Here is a view of my grow room, which is a small basement room that used to be the coal room back when my 100-year-old house was a youngster: 

Not very impressive, is it?

The wires are for all the fluorescent fixtures and the heat pads — and the ancient iPad repurposed for record keeping that you see at your left.  The wall that you can’t see is lined with reflective material that was meant to insulate a garage door. Peel and stick — excellent for increasing the light in this room.

The flats you see are for two sets of items I’m growing — the edible nightshades (tomatoes, peppers, eggplant) and a handful of herbs (celery, lovage, yarrow, calamint, perilla, hyssop, alpine basil herb).

Closeup of my first herb flat

I have more to plant — I’m waiting on seeds for my moon garden and more herbs and for some flowers (and for lots of things that will get planted directly in the garden. By the time I’m done, I will have six to eight flats of seedlings to nurture.

Not all of them will survive. Past seedlings have succumbed to damping off disease (which I fight heroically with cinnamon water spray) and watering malfunctions. Some seeds never come up. On the other hand, sometimes they grow faster than I expected, which is why I’m setting the top shelf (that you don’t see) for taller seedlings to reside. I will save the best of the plants that come up for planting come spring.***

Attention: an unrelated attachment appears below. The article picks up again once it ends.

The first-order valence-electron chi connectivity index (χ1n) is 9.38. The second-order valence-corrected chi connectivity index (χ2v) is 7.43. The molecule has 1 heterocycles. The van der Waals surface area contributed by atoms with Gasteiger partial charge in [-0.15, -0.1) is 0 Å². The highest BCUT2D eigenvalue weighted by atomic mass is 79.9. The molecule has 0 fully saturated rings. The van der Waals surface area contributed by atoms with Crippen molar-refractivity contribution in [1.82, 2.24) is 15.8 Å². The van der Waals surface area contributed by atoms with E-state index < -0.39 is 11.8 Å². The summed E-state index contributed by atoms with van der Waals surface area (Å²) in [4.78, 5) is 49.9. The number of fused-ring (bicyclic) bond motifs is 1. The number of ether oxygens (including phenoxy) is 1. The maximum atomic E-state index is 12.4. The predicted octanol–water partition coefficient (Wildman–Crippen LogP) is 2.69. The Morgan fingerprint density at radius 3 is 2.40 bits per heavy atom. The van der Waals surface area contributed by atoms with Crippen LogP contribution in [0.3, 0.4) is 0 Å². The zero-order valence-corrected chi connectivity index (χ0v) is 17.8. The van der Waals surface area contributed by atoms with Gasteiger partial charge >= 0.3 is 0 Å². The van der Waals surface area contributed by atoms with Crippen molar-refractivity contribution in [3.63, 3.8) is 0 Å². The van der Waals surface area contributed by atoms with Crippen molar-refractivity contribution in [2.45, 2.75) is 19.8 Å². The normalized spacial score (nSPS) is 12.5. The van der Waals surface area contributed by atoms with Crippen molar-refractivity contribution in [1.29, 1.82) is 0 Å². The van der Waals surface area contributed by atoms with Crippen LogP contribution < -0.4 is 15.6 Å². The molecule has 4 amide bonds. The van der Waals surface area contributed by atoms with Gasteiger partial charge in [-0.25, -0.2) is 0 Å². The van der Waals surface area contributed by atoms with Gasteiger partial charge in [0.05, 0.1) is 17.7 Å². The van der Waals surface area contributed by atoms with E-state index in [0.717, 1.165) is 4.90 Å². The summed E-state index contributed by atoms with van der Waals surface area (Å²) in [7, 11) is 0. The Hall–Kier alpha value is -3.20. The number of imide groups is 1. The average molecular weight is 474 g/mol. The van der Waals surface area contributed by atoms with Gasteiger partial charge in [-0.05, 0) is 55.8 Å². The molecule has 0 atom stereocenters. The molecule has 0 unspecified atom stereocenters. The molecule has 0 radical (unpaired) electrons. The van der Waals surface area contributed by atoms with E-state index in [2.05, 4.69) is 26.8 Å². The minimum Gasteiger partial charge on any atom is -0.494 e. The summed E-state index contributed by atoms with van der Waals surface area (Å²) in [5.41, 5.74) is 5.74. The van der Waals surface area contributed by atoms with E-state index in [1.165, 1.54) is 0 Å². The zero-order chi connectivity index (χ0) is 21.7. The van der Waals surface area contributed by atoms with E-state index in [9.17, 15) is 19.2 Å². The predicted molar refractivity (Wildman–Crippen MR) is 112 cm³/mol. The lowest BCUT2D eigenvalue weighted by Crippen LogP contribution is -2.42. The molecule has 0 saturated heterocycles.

Spring comes to me sooner than to most because of my grow room, with its ugly cement floor and worn shelves. Today I sat with my seedlings, thinning them out so that they could grow strong, and feeling, if not happy, a bit less out-of-sorts.

* This year’s exception is the moon garden, which is comprised of white, night-scented flowers, most of which are toxic to deadly if eaten.

** When I say “grow room”, people think I’ve got one of these high-tech setups advertised on eBay where people grow — well, plants that are illegal to possess or use in this state. Mine is not nearly so exciting.

*** This doesn’t count the direct-seeded vegetables. I have to admit that I’m not as good with these because it gets too hot to weed and there are so many weeds. I’m working on using more mulching and earlier morning weeding.


This time of year depresses me — literally — with its dark mornings and uniform bleakness of the terrain. It’s not the deep despair of my bipolar depression, but a constant sense of flatness, of anhedonia, of just wanting to stay in bed. The festivities of Christmas that buoyed up my spirits have long passed; all now is grey.